that gets in the way.” The show, which continues artistic director Pearlann Porter’s experiments in The Space Upstairs, features live musical accompaniment by Dave Pellow. There are three performances this weekend. BO 9 p.m. nightly through Sun., May 19. 214 N. Lexington St., Point Breeze. $10-15. www.pillowproject.org

+ SAT., MAY 18 Kaufmann’s f ’ Clock C

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600 Penn Ave., Downtown. $20-93. 412-392-4900 or www. pittsburghsymphony.org

{DANCE} No words are in the title of The Pillow Project’s latest fulllength production. No surprise, then, that the themes of ( ) reflect such paradoxes as “physicality without connection” and the “the open space

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& Crime breakfast at Mystery Lovers’ Bookshop. BO 10 a.m. 514 Oakmont Ave., Oakmont. Free. Reservations required at 412-828-4877.

champions of the childhood game. Highlights include a tournament of past national champions from the 1940s through 2012, skills demonstrations and marble-themed games for kids. The day is capped with the premiere of Jeff Eddings’ hour-long documentary Mibsters: A Marble Story. The film follows three boys from Pittsburgh to the National Marble Tournament.

{GAMES} Today is Marble Mania Day at the Sen. John Heinz Pittsburgh History Center, with a roster of events celebrating Pittsburgh’s historic pre-eminence at growing

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Last time we caught up with Dennis Palumbo, the garrulous Penn Hills native-turnedscreenwriter-turned-Hollywood-psychotherapist was visiting with his first detective novel, 2010’s Mirror Image. Now he’s up to his third in a series of Pittsburgh-set crime novels featuring psychologist Daniel Rinaldi. In Night Terrors, Rinaldi is retained by the FBI to treat a retired profiler of serial killers suffering from night terrors, an extreme sleep disorder associated with children that Palumbo says is becoming more common in adults in real life, too. The book launch is today’s Coffee

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The second annual PGH Photo Fair has a new and bigger location. The two-day showcase for fine-art photography at Braddock’s Unsmoke Systems Artspace features a dozen internationally known art-dealers, including newcomers Stephen Bulger Gallery, of Canada, London’s Next Level Projects, and Berlin’s Only Photography. On offer are rare books, limited editions, one-of-a-kind prints and more. PGH Photo Fair founder Evan Mirapaul promises a range of work from 19th-century vintage prints to contemporary work. BO Noon-6 p.m. Also 11 a.m.-5 p.m. Sun., May 19. 1137 Braddock Ave., Braddock. Free. www.pghphotofair.com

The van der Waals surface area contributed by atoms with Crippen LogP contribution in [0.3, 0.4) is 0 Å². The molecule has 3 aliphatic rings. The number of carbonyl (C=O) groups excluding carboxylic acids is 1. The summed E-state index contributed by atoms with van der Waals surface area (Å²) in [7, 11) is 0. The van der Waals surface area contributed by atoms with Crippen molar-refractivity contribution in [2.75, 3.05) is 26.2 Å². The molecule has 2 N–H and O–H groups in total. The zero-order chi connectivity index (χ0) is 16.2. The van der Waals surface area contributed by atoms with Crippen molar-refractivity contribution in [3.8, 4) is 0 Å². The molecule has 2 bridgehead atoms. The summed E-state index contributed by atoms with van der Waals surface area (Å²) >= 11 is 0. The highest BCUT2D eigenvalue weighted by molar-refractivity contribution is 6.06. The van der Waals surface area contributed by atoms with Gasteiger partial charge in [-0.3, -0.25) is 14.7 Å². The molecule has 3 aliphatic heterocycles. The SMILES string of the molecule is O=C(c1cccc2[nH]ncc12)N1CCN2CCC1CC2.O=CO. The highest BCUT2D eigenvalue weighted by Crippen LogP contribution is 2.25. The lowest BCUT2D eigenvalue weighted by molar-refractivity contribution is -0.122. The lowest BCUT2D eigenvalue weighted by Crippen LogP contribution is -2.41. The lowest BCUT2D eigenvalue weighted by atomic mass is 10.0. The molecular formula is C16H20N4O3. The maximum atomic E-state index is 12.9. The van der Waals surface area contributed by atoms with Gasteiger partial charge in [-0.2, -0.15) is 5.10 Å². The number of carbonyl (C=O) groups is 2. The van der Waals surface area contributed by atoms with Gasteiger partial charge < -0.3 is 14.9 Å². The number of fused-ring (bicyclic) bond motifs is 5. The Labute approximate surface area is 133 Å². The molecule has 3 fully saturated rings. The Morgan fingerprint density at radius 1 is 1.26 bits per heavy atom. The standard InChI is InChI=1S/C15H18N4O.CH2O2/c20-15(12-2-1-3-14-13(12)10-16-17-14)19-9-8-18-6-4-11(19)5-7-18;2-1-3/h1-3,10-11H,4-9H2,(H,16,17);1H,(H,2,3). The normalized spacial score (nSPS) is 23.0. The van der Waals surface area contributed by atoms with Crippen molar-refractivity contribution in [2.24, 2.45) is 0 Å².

+ SUN., MAY 19 {OUTDOORS}

{WORDS}

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video, installation and sound to weave “icons from personal history and memory” into “a haunted paradise on the border of fracture and utopia.” Kellstadt, whose work has been exhibited internationally and in galleries around the U.S., is based in Iowa City, Iowa. A reception, with DJ, is tonight. BO 5:3011 p.m. Exhibit continues

JI 10 a.m.-3 p.m.; Mibsters screening at 2 p.m. 1212 Smallman St., Strip District. Free with regular admission ($6-15, free for kids 5 and under). 412-454-6000 or www.heinzhistorycenter.org

MAY 18 PGH Photo Fair

{IMAGE COURTESY OF GITTERMAN GALLERY}

Second Annual Black River African Dance Conference, at Kelly-Strayhorn Theater. The two-day conference features workshops on technique in the music and dance of Guinea, Senegal and Mali. Today’s children’s matinee showcases local African drum and dance talent. On Sat., May 18, Balafon and South Carolina-based Wona Womalan West African Dance Ensemble perform Kiridi-An African Cinderella Story. JI Showcase: 10 a.m. ($2.50) Kiridi: 8 p.m. Sat., May 18 ($15-25). 5931 Penn Ave., East Liberty. 412-363-3000 or www.kelly-strayhorn.org

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Want to explore the city on your own terms while getting a workout? Check out City Spree, a race without a course, which kicks off City of Play’s (formerly Obscure Games) fourth season of madcap events around the city. Runners and walkers will create their own route, traveling between checkpoints to discover connections between neighborhoods. It’s billed as a 5k-ish or 10k-ish race, depending on how many locations and checkpoints participants reach. The race begins and ends at Bakery Square, in Larimer. Lauren Daley 7 a.m. $25. info@cityofplay.org or www.cityspreerace.com

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412.316.3388 (FAX) + 412.316.3342 X161 (PHONE)

THEATER ABIGAIL/1702. The story of The Crucible’s Abigail Williams, 10 years later. Tue-Sun. Thru May 26. City Theatre, South Side. 412-431-2489. CLYBOURNE PARK. A look at the house & neighborhood from A Raisin in the Sun in 1959 & 2009. Presented by Pittsburgh Public Theater. Tue-Sun. Thru May 19. O’Reilly Theater, Downtown. 412-316-1600. THE CRUCIBLE. Fri, Sat. Thru May 18. Comtra Theatre, Cranberry. 724-591-8727. DANI GIRL. Story of a young girl who turns a battle w/leukemia into a fantastical adventure. Presented by Stage 62. Thu-Sun. Thru May 19. Andrew Carnegie Free Library Music Hall, Carnegie. 412-429-6262. DEATH WINS THE PRIZE. Murder mystery dinner theater. Presented by Pohl Productions. Fri, Sat and Sun., May 19. Thru May 18. Crowne Plaza Hotel, Bethel Park. 724-746-1178. FIVE WOMEN WEARING THE SAME DRESS. Five bridesmaids